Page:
"There's still a lot that voters don't know about Hillary. I always ask people where she's born and most people don't get that right." --- Clinton pollster and strategist Mark Penn, who hopes that voters who say they won't even consider voting for the candidate might change their minds once they learn of her Midwestern roots.
As the Los Angeles Times reports today, the Clinton campaign is "deep into a concerted, poll-tested effort to sway the public conversation about her in the primary states where it matters most, portraying her as both Midwestern family woman and accomplished national leader instead of a lightning rod for ceaseless political warfare."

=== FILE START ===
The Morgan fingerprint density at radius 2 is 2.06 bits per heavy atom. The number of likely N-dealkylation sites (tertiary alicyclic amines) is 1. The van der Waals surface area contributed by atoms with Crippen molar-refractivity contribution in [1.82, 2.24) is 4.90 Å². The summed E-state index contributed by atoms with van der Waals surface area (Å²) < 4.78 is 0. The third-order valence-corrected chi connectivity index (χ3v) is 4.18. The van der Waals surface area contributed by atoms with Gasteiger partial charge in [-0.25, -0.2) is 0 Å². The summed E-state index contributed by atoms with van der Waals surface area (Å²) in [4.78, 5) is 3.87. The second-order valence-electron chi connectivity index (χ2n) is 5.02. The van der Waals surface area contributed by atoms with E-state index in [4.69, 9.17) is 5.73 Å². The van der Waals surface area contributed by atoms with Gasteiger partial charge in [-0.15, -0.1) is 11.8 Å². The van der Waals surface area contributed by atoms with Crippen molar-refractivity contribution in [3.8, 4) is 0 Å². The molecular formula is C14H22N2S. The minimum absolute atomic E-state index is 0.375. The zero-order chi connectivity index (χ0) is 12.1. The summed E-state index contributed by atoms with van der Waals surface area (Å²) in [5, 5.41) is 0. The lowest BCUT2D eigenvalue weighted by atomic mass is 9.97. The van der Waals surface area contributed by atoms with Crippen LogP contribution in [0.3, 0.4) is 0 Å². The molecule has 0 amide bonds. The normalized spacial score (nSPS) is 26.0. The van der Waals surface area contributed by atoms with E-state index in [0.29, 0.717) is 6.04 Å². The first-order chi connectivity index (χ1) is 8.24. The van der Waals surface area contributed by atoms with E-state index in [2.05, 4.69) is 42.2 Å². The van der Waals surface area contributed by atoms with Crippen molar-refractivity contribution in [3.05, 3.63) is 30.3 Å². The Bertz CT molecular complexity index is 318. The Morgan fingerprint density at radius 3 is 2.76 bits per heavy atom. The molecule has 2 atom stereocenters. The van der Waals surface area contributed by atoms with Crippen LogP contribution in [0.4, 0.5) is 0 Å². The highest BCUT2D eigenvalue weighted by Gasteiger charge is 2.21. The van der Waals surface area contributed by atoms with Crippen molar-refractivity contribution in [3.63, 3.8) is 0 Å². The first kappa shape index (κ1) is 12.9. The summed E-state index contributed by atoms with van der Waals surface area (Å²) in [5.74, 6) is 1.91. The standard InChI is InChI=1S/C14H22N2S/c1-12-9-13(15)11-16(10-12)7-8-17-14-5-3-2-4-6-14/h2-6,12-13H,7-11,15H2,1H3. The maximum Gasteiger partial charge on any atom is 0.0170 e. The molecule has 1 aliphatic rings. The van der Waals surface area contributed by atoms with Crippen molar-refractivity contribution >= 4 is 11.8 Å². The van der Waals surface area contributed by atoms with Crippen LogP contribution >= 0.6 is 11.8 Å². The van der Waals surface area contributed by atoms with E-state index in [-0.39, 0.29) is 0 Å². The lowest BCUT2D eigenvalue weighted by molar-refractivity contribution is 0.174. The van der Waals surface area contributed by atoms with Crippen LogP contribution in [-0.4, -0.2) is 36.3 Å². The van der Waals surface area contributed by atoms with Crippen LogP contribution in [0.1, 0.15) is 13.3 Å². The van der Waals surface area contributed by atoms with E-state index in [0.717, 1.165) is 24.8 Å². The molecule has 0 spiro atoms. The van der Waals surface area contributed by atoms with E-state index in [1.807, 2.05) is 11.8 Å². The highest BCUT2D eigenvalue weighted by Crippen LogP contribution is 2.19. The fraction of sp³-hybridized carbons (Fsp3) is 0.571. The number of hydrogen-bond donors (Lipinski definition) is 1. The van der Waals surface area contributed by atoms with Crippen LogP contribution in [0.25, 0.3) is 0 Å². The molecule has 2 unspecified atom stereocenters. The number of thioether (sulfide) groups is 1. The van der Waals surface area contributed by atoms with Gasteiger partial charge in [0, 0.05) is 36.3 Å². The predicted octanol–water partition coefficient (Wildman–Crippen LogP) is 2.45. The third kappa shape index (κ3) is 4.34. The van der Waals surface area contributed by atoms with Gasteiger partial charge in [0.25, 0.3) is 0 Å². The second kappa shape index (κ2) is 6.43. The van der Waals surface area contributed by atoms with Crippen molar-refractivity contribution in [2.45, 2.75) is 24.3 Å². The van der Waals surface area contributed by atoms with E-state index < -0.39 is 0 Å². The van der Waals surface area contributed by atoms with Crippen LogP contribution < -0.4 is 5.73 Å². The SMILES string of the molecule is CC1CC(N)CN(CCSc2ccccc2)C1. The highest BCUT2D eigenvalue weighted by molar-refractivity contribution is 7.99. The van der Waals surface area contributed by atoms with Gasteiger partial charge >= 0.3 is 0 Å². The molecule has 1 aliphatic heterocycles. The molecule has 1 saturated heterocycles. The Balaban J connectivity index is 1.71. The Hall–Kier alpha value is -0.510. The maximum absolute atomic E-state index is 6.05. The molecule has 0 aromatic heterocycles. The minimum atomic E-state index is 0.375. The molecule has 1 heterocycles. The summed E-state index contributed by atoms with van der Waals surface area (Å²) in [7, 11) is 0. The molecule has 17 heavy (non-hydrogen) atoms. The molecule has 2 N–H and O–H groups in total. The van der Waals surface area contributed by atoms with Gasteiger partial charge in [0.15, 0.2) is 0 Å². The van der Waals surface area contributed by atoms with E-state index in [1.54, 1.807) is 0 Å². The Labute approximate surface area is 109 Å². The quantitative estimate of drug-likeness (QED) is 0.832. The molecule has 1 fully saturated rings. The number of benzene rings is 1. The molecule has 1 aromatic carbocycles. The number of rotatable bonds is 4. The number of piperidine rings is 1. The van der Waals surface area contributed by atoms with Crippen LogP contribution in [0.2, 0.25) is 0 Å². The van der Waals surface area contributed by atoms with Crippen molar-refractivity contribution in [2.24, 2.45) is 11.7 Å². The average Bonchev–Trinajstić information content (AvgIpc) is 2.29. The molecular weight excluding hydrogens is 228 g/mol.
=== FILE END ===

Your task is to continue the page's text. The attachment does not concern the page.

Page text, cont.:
Clinton's aides call the process a continuation of the work they did in New York to get her elected to the U.S. Senate. During that run, the Times says, "psychologists hired by Clinton's campaign were startled by the intense anger she aroused among middle-aged and older suburban female voters." In a not-exactly-winning-the-hearts-and-minds formulation, one of those psychologists tells the Times that the women who were angry with Clinton were "projecting their own internal issues on her."